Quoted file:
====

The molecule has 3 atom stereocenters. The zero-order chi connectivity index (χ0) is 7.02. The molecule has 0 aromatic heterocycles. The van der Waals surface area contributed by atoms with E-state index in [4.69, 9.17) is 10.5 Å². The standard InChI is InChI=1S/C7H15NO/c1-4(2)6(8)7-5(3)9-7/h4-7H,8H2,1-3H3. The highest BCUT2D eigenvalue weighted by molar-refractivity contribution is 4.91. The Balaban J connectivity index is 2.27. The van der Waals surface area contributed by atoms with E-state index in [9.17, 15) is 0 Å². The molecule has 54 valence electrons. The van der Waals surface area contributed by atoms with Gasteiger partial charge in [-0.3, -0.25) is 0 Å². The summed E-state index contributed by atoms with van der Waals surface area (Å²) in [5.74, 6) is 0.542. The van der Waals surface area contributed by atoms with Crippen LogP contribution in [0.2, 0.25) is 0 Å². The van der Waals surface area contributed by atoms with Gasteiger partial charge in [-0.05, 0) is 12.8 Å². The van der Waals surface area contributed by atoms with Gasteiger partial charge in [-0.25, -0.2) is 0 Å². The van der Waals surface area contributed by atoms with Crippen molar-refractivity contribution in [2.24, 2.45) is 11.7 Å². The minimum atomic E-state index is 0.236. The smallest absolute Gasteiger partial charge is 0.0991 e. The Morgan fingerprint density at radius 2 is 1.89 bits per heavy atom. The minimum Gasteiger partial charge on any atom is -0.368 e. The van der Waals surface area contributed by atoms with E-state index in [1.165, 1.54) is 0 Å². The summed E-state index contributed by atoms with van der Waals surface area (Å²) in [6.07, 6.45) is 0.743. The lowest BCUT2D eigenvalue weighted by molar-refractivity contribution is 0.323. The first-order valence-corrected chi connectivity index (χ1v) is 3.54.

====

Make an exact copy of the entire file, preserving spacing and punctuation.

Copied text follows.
The molecule has 3 atom stereocenters. The zero-order chi connectivity index (χ0) is 7.02. The molecule has 0 aromatic heterocycles. The van der Waals surface area contributed by atoms with E-state index in [4.69, 9.17) is 10.5 Å². The standard InChI is InChI=1S/C7H15NO/c1-4(2)6(8)7-5(3)9-7/h4-7H,8H2,1-3H3. The highest BCUT2D eigenvalue weighted by molar-refractivity contribution is 4.91. The Balaban J connectivity index is 2.27. The van der Waals surface area contributed by atoms with E-state index in [9.17, 15) is 0 Å². The molecule has 54 valence electrons. The van der Waals surface area contributed by atoms with Gasteiger partial charge in [-0.3, -0.25) is 0 Å². The summed E-state index contributed by atoms with van der Waals surface area (Å²) in [5.74, 6) is 0.542. The van der Waals surface area contributed by atoms with Crippen LogP contribution in [0.2, 0.25) is 0 Å². The van der Waals surface area contributed by atoms with Gasteiger partial charge in [-0.05, 0) is 12.8 Å². The van der Waals surface area contributed by atoms with Gasteiger partial charge in [-0.25, -0.2) is 0 Å². The van der Waals surface area contributed by atoms with Crippen molar-refractivity contribution in [2.24, 2.45) is 11.7 Å². The minimum atomic E-state index is 0.236. The smallest absolute Gasteiger partial charge is 0.0991 e. The Morgan fingerprint density at radius 2 is 1.89 bits per heavy atom. The minimum Gasteiger partial charge on any atom is -0.368 e. The van der Waals surface area contributed by atoms with E-state index in [1.165, 1.54) is 0 Å². The summed E-state index contributed by atoms with van der Waals surface area (Å²) in [6.07, 6.45) is 0.743. The lowest BCUT2D eigenvalue weighted by molar-refractivity contribution is 0.323. The first-order valence-corrected chi connectivity index (χ1v) is 3.54.